Respecting the tribes by which they were made, the current opinion was, that they were chiefly, if not exclusively, those of the Jutes, the Saxons, and the Angles.

The particular chieftains that headed each descent were also supposed to be known, as well as the different localities upon which they descended.[1] These were as follows:—

First settlement of invaders from Germany.—The account of this gives us A.D. 449 for the first permanent Germanic tribes settled in Britain. Ebbsfleet, in the Isle of Thanet, was the spot where they landed; and the particular name that these tribes gave themselves was that of Jutes. Their leaders were Hengist and Horsa. Six years after their landing they had established the kingdom of Kent; so that the county of Kent was the first district where the original British was superseded by the mother-tongue of the present English, introduced from Germany.

Second settlement of invaders from Germany.—A.D. 477 invaders from Northern Germany made the second permanent settlement in Britain. The coast of Sussex was the spot whereon they landed. The particular name that these tribes gave themselves was that of Saxons. Their leader was Ella. They established the kingdom of the South Saxons (Sussex or Sudh-Seaxe); so that the county of Sussex was the second district where the original British was superseded by the mother-tongue of the present English, introduced from Germany.

Third settlement of invaders from Germany.—A.D. 495 invaders from Northern Germany made the third permanent settlement in Britain. The coast of Hampshire was the spot whereon they landed. Like the invaders last mentioned, these tribes were Saxons. Their leader was Cerdic. They established the kingdom of the West Saxons (Wessex or West-Seaxe); so that the county of Hants was the third district where the original British was superseded by the mother-tongue of the present English, introduced from Germany.

Fourth settlement of invaders from Germany.—A.D. 530, certain Saxons landed in Essex, so that the county of Essex [East-Seaxe] was the fourth district where the original British was superseded by the mother-tongue of the present English, introduced from Northern Germany.

Fifth settlement of invaders from Germany.—These were Angles in Norfolk and Suffolk. The precise date of this settlement is not known. The fifth district where the original British was superseded by the mother-tongue of the present English was the counties of Norfolk and Suffolk; the particular dialect introduced being that of the Angles.

Sixth settlement of invaders from Germany.—A.D. 547 invaders from Northern Germany made the sixth permanent settlement in Britain. The southeastern counties of Scotland, between the rivers Tweed and Forth, were the districts where they landed. They were of the tribe of the Angles, and their leader was Ida. The south-eastern parts of Scotland constituted the sixth district where the original British was superseded by the mother-tongue of the present English, introduced from Northern Germany,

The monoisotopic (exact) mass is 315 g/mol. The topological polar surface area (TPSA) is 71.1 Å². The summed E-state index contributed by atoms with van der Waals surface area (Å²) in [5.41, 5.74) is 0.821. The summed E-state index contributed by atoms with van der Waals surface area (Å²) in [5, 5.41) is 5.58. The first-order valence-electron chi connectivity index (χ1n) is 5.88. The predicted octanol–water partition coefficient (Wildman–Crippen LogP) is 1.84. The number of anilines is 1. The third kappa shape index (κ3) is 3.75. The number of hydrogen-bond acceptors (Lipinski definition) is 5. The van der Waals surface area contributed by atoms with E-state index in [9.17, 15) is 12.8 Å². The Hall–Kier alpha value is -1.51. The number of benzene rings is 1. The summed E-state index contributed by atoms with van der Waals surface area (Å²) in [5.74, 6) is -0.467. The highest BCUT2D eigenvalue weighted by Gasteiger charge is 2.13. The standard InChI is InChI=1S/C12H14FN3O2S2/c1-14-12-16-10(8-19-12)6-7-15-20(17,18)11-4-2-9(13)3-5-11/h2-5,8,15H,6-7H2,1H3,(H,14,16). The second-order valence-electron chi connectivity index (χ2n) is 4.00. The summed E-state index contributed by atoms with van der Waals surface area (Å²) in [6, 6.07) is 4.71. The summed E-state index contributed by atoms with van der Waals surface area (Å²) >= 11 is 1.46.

s. 4. It would be satisfactory if these details rested upon contemporary evidence. This, however, is far from being the case.

1. The evidence to the details just given, is not historical, but traditional.—a. Beda,[2] from whom it is chiefly taken, wrote nearly 300 years after the supposed event, i.e., the landing of Hengist and Horsa, in A.D. 449.

b. The nearest approach to a contemporary author is Gildas,[3] and he wrote full 100 years after it.

2. The account of Hengist's and Horsa's landing, has elements which are fictional rather than historical—a. Thus "when we find Hengist and Horsa approaching the coasts of Kent in three keels, and Aelli effecting a landing in Sussex with the same number, we are reminded of the Gothic tradition which carries a migration of Ostrogoths,[4] Visigoths, and Gepidae, also in three vessels, to the mouth of the Vistula."—Kemble, "Saxons in England."

b. The murder of the British chieftains by Hengist is told totidem verbis, by Widukind[5] and others, of the Old Saxons in Thuringia.

c. Geoffry of Monmouth[6] relates also, how "Hengist obtained from the Britons as much land as could be enclosed by an ox-hide; then, cutting the hide into thongs, enclosed a much larger space than the granters intended, on which he erected Thong Castle—a tale too familiar to need illustration, and which runs throughout the mythus of many nations. Among the Old Saxons, the tradition is in reality the same, though recorded with a slight variety of detail. In their story, a lapfull of earth is purchased at a dear rate from a Thuringian; the companions of the Saxon jeer him for his imprudent bargain; but he sows the purchased earth upon a large space of ground, which he claims, and, by the aid of his comrades, ultimately wrests it from the Thuringians."—Kemble, "Saxons in England."

3. There is direct evidence in favour of their having been German tribes in England anterior to A.D. 447.—a. At the close of the Marcomannic war,[7] Marcus Antoninus transplanted a number of Germans into Britain.